Washington, DC: Regnery Publishing, Inc., 1994.
Summary from the Publisher:
Original Intent and the Framers of the Constitution: A Disputed Question is a unique contribution to the debate, begun by Attorney General Edwin Meese in the second Reagan administration, over the “original intentions of the Framers.” Professor Jaffa agrees entirely with Meese’s opinion that there is a need to confine judges to interpreting, not making law. Jaffa also agrees that original intent, rightly understood, is the only sound basis of constitutional jurisprudence. But he contends that Meese, Chief Justice William Rehnquist, and Judge Robert Bork – original intent’s leading conservative proponents – have misunderstood its meaning.
The Framers, and Abraham Lincoln, their greatest proponent, believed that the Constitution was anchored in the principles of natural law invoked by the Declaration of Independence. Rehnquist and Bork are moral relativists and legal positivists, says Professor Jaffa, who repudiate the very existence of natural law and deny that the Declaration of Independence has any role whatsoever in constitutional interpretation.
Nearly all the great constitutional controversies of our time have swirled around the meaning of the “due process” and “equal protection” clauses of the 14th Amendment. Professor Jaffa contends that it is impossible to interpret the intent of the 14th Amendment without understanding the conflict between the principles and the compromises of the antebellum Constitution. This conflict came to a head in 1857 in the case of Dred Scott. Professor Jaffa shows that Rehnquist, Bork, and Meese have completely misunderstood that case, attributing to “substantive due process” or “judicial usurpation” what was in fact a failure on the part of the Court to understand that in a federal territory the black man’s human nature gave him constitutional standing, slavery in the states to the contrary notwithstanding.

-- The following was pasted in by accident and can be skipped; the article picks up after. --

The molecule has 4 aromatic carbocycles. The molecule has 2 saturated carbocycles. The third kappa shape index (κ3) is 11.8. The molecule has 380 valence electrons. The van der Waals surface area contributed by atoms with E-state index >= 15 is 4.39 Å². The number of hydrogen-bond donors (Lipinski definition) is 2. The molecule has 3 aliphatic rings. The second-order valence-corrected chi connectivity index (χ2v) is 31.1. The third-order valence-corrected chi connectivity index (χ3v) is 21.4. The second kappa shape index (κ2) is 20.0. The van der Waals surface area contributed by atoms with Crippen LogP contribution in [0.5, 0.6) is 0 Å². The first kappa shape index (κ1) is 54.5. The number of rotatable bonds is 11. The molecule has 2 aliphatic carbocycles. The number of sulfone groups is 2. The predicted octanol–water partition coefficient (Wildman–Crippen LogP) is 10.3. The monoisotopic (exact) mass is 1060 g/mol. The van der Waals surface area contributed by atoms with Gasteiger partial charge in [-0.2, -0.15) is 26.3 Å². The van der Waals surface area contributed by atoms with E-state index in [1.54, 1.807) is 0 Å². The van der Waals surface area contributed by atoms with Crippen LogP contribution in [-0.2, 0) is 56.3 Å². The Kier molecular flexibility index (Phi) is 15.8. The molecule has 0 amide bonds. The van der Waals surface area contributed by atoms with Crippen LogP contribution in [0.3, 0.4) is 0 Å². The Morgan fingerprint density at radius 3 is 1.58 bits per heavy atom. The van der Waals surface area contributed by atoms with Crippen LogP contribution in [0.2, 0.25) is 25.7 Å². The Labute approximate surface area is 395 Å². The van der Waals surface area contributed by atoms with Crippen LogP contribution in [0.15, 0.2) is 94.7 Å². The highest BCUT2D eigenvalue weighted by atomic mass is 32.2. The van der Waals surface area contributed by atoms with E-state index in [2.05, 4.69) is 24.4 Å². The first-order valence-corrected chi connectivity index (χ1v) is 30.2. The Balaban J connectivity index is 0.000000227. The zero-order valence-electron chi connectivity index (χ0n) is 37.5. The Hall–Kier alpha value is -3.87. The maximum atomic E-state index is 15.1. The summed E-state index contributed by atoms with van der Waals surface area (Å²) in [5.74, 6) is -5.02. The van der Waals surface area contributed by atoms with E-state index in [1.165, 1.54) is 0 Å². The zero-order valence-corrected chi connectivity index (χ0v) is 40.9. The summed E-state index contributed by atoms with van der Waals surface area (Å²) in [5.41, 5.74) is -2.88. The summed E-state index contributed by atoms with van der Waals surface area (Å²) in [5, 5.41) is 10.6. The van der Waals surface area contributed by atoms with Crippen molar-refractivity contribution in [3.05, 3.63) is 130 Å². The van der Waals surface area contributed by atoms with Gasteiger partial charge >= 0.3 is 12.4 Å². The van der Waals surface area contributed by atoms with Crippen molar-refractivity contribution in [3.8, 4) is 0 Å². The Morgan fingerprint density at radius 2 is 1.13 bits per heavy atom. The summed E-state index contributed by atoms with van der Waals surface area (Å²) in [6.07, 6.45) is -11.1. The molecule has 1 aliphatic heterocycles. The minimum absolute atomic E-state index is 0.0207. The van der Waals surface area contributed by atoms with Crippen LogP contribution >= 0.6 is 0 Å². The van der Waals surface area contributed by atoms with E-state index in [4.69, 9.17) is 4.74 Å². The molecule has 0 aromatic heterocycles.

Jaffa also shows that in their determined effort to avoid recourse to the Declaration in their interpretation of Dred Scott, Rehnquist, Bork, and Meese are heirs, not of the Founding Fathers but of the father of the Confederacy, John C. Calhoun. Present-day conservative jurisprudence, in its positivist rejection of the Declaration, the Framers, and Lincoln is descended from Calhoun, not the Framers. Jaffa shows in Original Intent that this jurisprudence is no more principled than its liberal opposition; it merely seeks different results.
Table of Contents:
About the Contributors
Foreword: On Jaffa, Lincoln, Marshall, and Original Intent by Lewis E. Lehrman
Appendix II-A: Attorney General Meese, the Declaration, and the Constitution
Appendix II-B: Are These Truths Now, or Have They Ever Been, Self-Evident?
Appendix II-C: Original Intent and Justice Rehnquist
Judicial Conscience and Natural Rights: A Reply to Professor Jaffa by Bruce Lederwitz
Professor Harry V. Jaffa Divides the House: A Respectful Protest and a Defense Brief by Robert L. Stone
Seven Questions for Professor Jaffa by George Anastapalo
Appendix III-A: The Founders of Our Founders: Jerusalem, Athens, and the American Constitution
Appendix III-B: The Ambiguity of Justice in Plato’s Republic
Appendix III-C: Private Rights and Public Law: The Founders’ Perspective
Jaffa Replies to His Critics
Appendix IV-A: The Closing of Conservative the Mind
Seven Answers for Professor Anastapalo
An Epilogue to Seven Answers
Professor Jaffa and That Old-Time Religion by George Anastapalo
“Our Ancient Faith,” A Reply to Professor Anastapalo
Four Letters to Edwin Meese